Monday, March 26, 2007

Bacon of the Soul

Weaverluke's post on the role of supermarkets in training us and our identity has got me thinking a little. It strikes me that the supermarket - hypermarket, egomart, timeandspacemall, whatever it is - has a pretty odd place in our lives.

On the one hand, it's obviously all about the convenience. People pay more to go to one place (although they may believe they're paying less) and get things over and done with.

But at the same time, the supermarket is a collapsing of social classes, a strange prism through which we seek and consume status. You walk in, and the shelves sit there, offering (thinks you) their wares, tempting you with their cheshire-cat "best value!" prominence. "There are so many products. I can choose between so many products." This is what your brain talks to itself.

But the choice is not which products to buy. No, the choice is what level of products to buy. Are you poor, and opt reluctantly for the "cheapo bastard" range, in all of its anorexic design and minimal credibility? Or are you (or are you simply feeling) a cut above the rest, interested in what the best is, ready to expend hard earned cash for quality goods, sucked into the "ZOMG WTF Organico-supero-20minuteorgasm-packaging-by-madonna" line? Even - heavens - talking to a real person at the deli counter?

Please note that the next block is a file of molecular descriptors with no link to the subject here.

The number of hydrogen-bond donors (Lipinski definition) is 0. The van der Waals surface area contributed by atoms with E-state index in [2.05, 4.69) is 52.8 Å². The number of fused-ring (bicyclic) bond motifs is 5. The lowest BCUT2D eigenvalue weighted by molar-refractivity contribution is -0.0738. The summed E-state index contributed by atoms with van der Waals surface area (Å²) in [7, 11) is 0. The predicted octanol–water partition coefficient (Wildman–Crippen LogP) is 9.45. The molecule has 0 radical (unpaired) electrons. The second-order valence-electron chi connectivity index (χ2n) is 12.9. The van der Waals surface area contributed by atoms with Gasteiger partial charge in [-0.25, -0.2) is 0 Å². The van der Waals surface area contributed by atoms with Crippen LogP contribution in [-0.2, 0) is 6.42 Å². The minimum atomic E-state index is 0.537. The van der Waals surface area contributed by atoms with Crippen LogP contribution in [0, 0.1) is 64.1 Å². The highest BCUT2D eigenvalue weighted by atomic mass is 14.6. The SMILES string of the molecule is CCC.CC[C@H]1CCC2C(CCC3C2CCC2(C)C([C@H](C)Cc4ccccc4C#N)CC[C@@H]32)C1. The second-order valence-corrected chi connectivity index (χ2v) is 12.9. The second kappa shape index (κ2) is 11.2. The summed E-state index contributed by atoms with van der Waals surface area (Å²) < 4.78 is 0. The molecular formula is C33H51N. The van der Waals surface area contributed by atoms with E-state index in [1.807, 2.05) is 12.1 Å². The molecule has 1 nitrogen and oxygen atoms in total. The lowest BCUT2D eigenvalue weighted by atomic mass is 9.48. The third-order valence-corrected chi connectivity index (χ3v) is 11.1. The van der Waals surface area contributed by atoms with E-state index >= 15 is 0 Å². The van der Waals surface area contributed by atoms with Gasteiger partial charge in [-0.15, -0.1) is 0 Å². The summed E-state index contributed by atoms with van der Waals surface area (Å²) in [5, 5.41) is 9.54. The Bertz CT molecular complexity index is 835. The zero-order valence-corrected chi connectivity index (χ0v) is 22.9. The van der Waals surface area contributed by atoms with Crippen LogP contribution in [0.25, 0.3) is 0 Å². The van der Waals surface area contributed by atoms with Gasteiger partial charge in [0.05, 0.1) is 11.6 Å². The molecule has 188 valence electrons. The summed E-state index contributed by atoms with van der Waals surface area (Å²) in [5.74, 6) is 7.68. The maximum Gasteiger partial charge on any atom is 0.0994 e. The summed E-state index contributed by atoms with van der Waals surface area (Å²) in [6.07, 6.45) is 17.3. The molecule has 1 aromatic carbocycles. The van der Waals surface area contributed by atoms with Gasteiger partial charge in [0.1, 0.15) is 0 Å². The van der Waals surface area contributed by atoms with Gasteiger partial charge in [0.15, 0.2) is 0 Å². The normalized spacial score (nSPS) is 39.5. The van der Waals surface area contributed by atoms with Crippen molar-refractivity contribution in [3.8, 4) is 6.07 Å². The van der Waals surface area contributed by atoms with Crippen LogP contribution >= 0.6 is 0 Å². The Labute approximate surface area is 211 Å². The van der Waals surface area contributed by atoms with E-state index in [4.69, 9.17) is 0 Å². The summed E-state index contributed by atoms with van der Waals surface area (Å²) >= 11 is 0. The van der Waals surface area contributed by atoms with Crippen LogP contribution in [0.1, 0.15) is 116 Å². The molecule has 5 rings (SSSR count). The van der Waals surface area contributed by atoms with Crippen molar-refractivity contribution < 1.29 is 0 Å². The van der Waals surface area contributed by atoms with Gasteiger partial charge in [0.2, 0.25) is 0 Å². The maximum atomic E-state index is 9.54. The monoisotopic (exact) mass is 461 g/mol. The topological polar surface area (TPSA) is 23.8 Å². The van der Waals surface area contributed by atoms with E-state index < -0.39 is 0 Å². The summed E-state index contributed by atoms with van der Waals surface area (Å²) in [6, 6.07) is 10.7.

Or do you calmly steer a straight path through, and go for the standard "pay a bit less/more, get something edible-yet-inevitably-slightly-prole" range - the middle of the road that means you don't stand out too much when you are finally judged by the 16-year-old cashier's gaze?

Time and space are not the only things that converge under the long striplights of the supermarket aisle. Perhaps this is the reason why Sainsbury's hasn't followed the Tivo way of things. The potential for "scheduled grocery delivery" has been abandoned, gouged at by the twin pillars of on-line shopping, and more sporadic diversity in grocery delivery boxes. It would be simplicity and convenience itself to get a supermarket to deliver the same box of stuff on, say, a fortnightly rotation - to your door, in your fridge, down into your stomach and back out via the underground pipes.

But that would require that we accept the social identity, the status we pick for ourselves as we sift through the 10-foot deep panorama of bacon.

No comments: